1. Dispassion or disinterestedness is not possible: all expertise is always-already interested. This principle calls back to an old positivistic or Enlightenment (or Platonic) view of the expert as objective or otherwise superior in his or her devotion to rationality, a view that we should learn to abandon once and for all.

    2. Dispassion or disinterestedness is not desirable: knowledge is born from passion and antagonistic engagement. Forcing experts to pretend to think in a way that is alien to the conditions of their work is a perverse and fruitless exercise. (This point would particularly reflect the sensibility of intellectuals and experts who actively seek out or start arguments and disputes for the pleasure of it, and who argue that this spectacle is what the public is also seeking.)

    3. The point of expertise is to drive towards truth and accuracy: why should an expert tell people about views and findings that he thinks are less true or less accurate? That just leads to false equivalency where a biologist is forced to give equal time to creationism.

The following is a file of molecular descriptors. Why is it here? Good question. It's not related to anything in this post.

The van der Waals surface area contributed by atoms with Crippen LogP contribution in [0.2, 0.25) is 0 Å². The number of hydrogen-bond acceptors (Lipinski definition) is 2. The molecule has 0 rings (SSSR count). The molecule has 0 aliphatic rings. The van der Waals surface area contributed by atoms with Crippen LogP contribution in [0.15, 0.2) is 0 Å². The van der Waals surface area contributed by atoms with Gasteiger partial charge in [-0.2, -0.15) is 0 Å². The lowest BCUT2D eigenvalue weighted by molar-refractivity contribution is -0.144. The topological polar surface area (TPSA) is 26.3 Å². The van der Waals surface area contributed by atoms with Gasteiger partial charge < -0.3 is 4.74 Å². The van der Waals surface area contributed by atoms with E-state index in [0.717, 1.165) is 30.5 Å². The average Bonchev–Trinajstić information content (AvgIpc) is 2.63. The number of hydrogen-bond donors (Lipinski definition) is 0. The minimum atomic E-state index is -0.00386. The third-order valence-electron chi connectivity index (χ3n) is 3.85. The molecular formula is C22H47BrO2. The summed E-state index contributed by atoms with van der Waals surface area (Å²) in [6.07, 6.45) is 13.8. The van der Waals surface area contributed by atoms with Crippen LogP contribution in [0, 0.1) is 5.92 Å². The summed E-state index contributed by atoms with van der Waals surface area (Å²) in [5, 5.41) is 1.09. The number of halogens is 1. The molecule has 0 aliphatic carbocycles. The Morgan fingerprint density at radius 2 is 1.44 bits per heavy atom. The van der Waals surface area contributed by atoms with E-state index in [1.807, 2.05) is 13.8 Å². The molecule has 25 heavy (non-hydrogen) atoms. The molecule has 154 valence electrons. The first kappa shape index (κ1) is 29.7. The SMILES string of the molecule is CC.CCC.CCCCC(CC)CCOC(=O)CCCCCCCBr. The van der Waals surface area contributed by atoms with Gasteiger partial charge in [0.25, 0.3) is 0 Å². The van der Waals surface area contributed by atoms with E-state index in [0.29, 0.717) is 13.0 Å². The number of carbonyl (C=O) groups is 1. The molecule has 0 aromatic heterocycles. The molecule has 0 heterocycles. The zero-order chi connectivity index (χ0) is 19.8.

4. When people are seeking expert advice or analysis, they’re not looking to be more and more bewildered and confused. Ordinary people can’t sort between all those options: they’re asking us to help them do that by telling them what the right thing to do is.

  17. Withywindle says:

    When people are seeking expert advice or analysis, they’re not looking to be more and more bewildered and confused.

    That’s what love is for.

  18. Brad DeLong says:

    Re: “Yeah. Diamond was a bad example.”

    But Diamond was your only example…

    Time to use the [strike] tag on your paragraph 5, perhaps?

  19. Brad DeLong says:

    Re: “Diamond, as I’m learning once again, is a red flag to some people and *criticism of Diamond* is a red flag to other people.”

    Let me strongly, strongly reject that characterization of what I wrote–unless you want to add “really stupid” to the front of “criticism of Diamond”.

    If you want to attack expert witnesses and people seeking high office who betray the academy to serve their political masters, use expert witness and PSHOWBTATSTPM as examples–not Jared Diamond, who is neither. Criticize Diamond for what he is and does, not what he isn’t and does not do…

  20. CarlD says: